Amnesty International faults Zimbabwe elections, says opposition parties harassed, attacked


Amnesty International says President Emmerson Mnangagwa’s inauguration for his second term as President of Zimbabwe has been severely blighted by reports of attacks against opposition party activists.

On August 26, 2023, the Zimbabwe Electoral Commission announced that Mnangagwa of the ruling Zimbabwe African National Union-Patriotic Front (ZANU-PF) party had secured re-election after gaining a majority of votes.

khanyo Farisè, Amnesty International’s Deputy Director for Southern Africa, said the attack on opposition parties had been worsened by threats against those trying to organize peaceful protests.

Farise, in a statement issued in Lusaka on Tuesday, added that this was amid a growing crackdown on human rights, especially the rights to freedom of expression, peaceful assembly and association.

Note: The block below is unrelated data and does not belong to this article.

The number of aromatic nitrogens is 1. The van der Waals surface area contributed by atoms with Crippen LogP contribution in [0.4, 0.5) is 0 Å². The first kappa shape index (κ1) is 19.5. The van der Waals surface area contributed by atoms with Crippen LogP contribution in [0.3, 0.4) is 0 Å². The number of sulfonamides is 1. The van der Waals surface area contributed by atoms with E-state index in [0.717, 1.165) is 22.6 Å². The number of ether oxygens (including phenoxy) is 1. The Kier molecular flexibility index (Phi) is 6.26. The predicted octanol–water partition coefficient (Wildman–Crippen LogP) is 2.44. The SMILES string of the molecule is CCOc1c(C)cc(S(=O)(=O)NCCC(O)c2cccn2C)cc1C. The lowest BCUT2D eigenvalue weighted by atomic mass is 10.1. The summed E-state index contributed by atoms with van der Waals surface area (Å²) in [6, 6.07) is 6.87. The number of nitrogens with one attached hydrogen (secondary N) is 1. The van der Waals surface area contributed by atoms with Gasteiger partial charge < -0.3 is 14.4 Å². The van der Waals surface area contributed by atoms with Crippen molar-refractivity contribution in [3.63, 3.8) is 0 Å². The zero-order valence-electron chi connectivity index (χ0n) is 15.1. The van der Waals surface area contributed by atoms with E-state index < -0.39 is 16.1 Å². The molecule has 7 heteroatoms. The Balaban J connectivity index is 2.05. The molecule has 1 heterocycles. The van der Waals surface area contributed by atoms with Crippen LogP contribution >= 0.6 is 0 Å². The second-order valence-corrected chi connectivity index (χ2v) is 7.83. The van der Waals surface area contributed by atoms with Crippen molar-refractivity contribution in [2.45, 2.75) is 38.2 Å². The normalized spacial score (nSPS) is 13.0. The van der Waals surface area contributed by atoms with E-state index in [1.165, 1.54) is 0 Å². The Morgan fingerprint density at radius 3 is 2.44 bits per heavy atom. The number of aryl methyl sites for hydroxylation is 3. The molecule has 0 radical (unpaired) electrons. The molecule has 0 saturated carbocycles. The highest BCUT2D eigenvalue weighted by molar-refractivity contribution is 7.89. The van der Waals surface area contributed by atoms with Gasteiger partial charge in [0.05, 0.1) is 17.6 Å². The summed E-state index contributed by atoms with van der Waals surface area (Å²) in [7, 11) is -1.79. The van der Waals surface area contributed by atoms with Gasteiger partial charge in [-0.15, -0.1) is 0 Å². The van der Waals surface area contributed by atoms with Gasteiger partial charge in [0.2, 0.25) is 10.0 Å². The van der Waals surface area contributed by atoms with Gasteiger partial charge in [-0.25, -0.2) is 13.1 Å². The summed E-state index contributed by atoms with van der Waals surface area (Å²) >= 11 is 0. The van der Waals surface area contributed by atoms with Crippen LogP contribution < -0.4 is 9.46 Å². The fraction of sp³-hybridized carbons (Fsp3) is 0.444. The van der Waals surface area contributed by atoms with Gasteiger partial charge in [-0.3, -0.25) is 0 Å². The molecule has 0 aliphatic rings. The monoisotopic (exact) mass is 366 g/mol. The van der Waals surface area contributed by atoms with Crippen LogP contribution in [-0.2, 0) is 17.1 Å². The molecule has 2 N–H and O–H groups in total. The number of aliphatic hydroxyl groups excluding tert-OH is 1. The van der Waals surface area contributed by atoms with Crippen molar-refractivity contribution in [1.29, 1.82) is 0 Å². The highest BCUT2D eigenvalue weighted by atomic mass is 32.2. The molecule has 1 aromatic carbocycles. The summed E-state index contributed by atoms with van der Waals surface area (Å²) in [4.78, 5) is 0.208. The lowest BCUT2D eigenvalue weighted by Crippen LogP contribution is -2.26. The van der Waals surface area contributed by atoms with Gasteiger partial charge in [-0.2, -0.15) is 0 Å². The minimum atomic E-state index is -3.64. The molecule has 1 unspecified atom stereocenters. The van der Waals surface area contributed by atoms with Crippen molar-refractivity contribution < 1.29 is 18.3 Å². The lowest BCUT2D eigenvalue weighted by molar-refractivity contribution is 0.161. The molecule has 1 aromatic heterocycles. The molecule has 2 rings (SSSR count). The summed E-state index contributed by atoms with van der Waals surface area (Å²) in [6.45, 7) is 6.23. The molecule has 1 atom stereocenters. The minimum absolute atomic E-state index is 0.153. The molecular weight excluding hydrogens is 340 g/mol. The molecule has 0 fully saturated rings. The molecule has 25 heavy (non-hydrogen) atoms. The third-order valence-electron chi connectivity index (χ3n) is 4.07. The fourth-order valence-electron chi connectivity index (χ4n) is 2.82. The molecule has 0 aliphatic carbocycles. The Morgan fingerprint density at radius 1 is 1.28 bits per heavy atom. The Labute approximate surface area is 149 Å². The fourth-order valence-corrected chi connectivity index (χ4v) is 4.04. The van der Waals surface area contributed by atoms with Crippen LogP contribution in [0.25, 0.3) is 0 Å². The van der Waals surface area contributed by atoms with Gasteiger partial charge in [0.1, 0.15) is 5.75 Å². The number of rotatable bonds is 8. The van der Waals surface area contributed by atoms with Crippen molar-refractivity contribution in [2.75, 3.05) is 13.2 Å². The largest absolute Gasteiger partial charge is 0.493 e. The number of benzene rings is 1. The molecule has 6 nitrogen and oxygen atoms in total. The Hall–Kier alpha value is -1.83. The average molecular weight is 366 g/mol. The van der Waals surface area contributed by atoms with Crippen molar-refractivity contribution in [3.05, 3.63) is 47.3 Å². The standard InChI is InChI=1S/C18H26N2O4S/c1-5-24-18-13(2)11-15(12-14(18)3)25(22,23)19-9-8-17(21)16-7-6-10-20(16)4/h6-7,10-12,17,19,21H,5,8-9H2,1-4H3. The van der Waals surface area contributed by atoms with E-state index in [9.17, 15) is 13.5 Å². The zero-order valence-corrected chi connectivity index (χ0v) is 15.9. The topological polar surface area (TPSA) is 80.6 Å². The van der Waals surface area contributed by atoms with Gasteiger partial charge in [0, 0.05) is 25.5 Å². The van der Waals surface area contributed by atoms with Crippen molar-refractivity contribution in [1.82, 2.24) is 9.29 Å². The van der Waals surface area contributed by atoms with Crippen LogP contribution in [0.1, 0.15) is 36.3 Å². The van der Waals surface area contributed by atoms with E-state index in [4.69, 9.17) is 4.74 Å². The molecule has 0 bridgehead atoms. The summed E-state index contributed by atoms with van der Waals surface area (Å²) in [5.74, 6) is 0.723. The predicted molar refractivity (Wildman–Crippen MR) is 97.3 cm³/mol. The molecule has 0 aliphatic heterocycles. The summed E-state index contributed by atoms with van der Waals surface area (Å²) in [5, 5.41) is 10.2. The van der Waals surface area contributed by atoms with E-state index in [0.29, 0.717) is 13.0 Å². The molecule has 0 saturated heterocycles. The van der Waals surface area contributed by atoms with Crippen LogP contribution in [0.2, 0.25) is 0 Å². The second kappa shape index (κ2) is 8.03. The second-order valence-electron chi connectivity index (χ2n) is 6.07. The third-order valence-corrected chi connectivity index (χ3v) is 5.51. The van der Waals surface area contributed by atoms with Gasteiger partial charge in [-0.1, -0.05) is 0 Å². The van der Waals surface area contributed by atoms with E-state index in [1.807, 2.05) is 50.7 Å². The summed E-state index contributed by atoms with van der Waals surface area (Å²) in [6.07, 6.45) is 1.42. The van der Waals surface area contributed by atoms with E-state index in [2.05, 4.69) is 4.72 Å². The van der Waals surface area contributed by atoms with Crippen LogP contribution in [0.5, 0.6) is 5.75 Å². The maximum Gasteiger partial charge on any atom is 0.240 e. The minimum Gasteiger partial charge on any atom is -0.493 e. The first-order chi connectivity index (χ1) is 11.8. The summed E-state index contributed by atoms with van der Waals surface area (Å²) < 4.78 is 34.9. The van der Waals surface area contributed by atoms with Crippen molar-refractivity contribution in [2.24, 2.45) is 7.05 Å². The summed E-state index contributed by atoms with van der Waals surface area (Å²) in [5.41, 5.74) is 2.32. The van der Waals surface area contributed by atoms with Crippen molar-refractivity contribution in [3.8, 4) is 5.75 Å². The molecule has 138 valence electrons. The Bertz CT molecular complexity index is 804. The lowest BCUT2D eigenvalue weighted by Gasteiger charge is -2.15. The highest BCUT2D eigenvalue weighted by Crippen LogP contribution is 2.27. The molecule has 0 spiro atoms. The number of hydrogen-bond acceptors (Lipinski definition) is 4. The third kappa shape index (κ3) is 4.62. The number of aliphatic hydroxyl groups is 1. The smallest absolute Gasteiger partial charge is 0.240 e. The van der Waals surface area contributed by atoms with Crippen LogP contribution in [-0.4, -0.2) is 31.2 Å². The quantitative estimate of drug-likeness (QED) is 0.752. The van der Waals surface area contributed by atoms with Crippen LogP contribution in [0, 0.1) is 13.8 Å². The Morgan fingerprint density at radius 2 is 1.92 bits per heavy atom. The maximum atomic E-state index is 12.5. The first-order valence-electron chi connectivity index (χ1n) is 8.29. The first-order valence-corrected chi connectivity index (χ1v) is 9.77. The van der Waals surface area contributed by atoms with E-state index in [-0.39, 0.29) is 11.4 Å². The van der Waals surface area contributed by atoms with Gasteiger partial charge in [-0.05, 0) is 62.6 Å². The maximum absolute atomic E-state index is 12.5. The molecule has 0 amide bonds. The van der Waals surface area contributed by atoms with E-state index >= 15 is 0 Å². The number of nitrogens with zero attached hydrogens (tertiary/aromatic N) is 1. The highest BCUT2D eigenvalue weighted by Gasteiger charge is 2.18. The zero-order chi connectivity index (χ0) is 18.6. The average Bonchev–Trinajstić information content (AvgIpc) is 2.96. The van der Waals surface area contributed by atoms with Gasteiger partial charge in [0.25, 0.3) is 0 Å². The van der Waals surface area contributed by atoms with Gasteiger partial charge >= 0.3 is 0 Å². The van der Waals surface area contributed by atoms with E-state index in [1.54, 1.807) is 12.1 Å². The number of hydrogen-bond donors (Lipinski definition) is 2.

“Nobody should be persecuted simply for exercising their human rights. Everyone, regardless of their political affiliation, should be able to freely participate in peaceful activism without fear of abduction or harm,” she said.

Farise cautioned the Zimbabwean authorities to immediately stop issuing inflammatory statements that could incite attacks against political activists, human rights defenders and other people.

Read More:Mnangagwa sworn in as Zimbabwean President amidst boycott by main opposition party

“The authorities also must ensure a peaceful post-election environment by fully respecting, protecting and ensuring the rights to freedom of peaceful assembly, association and expression,” she said.

Farise said the Zimbabwean authorities must also conduct prompt, thorough, impartial, independent, effective and transparent investigations into pending cases of enforced disappearances, abductions, and torture.

“Victims and their families must be provided with access to justice and effective remedies,” Farise said.

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